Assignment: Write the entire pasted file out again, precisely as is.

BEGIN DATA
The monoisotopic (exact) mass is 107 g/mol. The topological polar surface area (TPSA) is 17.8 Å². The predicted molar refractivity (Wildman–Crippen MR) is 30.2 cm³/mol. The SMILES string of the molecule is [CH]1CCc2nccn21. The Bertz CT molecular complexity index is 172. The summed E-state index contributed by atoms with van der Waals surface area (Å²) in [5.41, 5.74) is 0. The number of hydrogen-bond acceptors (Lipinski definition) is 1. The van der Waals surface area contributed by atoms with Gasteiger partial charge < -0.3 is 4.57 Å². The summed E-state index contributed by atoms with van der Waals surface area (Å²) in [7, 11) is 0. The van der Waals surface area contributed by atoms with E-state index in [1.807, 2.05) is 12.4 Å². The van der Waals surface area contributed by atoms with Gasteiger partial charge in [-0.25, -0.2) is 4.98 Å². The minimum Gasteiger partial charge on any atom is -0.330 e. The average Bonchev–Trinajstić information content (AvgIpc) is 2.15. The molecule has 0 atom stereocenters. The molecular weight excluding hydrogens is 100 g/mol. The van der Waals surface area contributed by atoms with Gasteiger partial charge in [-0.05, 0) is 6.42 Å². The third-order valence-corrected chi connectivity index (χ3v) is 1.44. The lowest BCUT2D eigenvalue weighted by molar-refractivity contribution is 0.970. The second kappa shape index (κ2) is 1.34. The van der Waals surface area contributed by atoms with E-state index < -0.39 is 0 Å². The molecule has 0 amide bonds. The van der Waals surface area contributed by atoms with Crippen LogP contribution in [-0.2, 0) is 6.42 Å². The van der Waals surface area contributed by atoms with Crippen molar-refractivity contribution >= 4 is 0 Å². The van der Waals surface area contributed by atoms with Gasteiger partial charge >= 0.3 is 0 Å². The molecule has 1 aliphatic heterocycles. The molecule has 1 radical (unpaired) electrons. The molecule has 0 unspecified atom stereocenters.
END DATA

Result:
The monoisotopic (exact) mass is 107 g/mol. The topological polar surface area (TPSA) is 17.8 Å². The predicted molar refractivity (Wildman–Crippen MR) is 30.2 cm³/mol. The SMILES string of the molecule is [CH]1CCc2nccn21. The Bertz CT molecular complexity index is 172. The summed E-state index contributed by atoms with van der Waals surface area (Å²) in [5.41, 5.74) is 0. The number of hydrogen-bond acceptors (Lipinski definition) is 1. The van der Waals surface area contributed by atoms with Gasteiger partial charge < -0.3 is 4.57 Å². The summed E-state index contributed by atoms with van der Waals surface area (Å²) in [7, 11) is 0. The van der Waals surface area contributed by atoms with E-state index in [1.807, 2.05) is 12.4 Å². The van der Waals surface area contributed by atoms with Gasteiger partial charge in [-0.25, -0.2) is 4.98 Å². The minimum Gasteiger partial charge on any atom is -0.330 e. The average Bonchev–Trinajstić information content (AvgIpc) is 2.15. The molecule has 0 atom stereocenters. The molecular weight excluding hydrogens is 100 g/mol. The van der Waals surface area contributed by atoms with Gasteiger partial charge in [-0.05, 0) is 6.42 Å². The third-order valence-corrected chi connectivity index (χ3v) is 1.44. The lowest BCUT2D eigenvalue weighted by molar-refractivity contribution is 0.970. The second kappa shape index (κ2) is 1.34. The van der Waals surface area contributed by atoms with E-state index < -0.39 is 0 Å². The molecule has 0 amide bonds. The van der Waals surface area contributed by atoms with Crippen LogP contribution in [-0.2, 0) is 6.42 Å². The van der Waals surface area contributed by atoms with Crippen molar-refractivity contribution >= 4 is 0 Å². The van der Waals surface area contributed by atoms with Gasteiger partial charge >= 0.3 is 0 Å². The molecule has 1 aliphatic heterocycles. The molecule has 1 radical (unpaired) electrons. The molecule has 0 unspecified atom stereocenters.